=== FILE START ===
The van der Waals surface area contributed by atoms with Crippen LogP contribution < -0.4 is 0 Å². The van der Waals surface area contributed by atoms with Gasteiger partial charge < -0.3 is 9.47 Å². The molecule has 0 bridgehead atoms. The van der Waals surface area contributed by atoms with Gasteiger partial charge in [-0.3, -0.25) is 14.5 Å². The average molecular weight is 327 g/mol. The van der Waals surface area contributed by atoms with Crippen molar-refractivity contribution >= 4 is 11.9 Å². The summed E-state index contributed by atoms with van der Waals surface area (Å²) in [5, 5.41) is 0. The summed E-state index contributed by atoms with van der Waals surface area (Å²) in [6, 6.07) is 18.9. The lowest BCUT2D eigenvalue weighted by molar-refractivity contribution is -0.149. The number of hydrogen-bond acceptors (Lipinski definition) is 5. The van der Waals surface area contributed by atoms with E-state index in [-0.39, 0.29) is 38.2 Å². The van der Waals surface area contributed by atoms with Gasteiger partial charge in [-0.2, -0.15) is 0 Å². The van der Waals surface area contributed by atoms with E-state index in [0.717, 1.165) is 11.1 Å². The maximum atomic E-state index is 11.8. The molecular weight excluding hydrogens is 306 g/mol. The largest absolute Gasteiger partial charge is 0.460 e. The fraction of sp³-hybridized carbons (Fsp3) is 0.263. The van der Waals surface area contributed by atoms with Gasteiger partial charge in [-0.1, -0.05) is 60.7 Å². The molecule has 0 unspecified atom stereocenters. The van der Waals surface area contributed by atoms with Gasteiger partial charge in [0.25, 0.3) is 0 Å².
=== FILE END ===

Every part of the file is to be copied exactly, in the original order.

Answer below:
The van der Waals surface area contributed by atoms with Crippen LogP contribution < -0.4 is 0 Å². The van der Waals surface area contributed by atoms with Gasteiger partial charge < -0.3 is 9.47 Å². The molecule has 0 bridgehead atoms. The van der Waals surface area contributed by atoms with Gasteiger partial charge in [-0.3, -0.25) is 14.5 Å². The average molecular weight is 327 g/mol. The van der Waals surface area contributed by atoms with Crippen molar-refractivity contribution >= 4 is 11.9 Å². The summed E-state index contributed by atoms with van der Waals surface area (Å²) in [5, 5.41) is 0. The summed E-state index contributed by atoms with van der Waals surface area (Å²) in [6, 6.07) is 18.9. The lowest BCUT2D eigenvalue weighted by molar-refractivity contribution is -0.149. The number of hydrogen-bond acceptors (Lipinski definition) is 5. The van der Waals surface area contributed by atoms with E-state index in [-0.39, 0.29) is 38.2 Å². The van der Waals surface area contributed by atoms with Gasteiger partial charge in [-0.2, -0.15) is 0 Å². The van der Waals surface area contributed by atoms with E-state index in [0.717, 1.165) is 11.1 Å². The maximum atomic E-state index is 11.8. The molecular weight excluding hydrogens is 306 g/mol. The largest absolute Gasteiger partial charge is 0.460 e. The fraction of sp³-hybridized carbons (Fsp3) is 0.263. The van der Waals surface area contributed by atoms with Gasteiger partial charge in [-0.1, -0.05) is 60.7 Å². The molecule has 0 unspecified atom stereocenters. The van der Waals surface area contributed by atoms with Gasteiger partial charge in [0.25, 0.3) is 0 Å².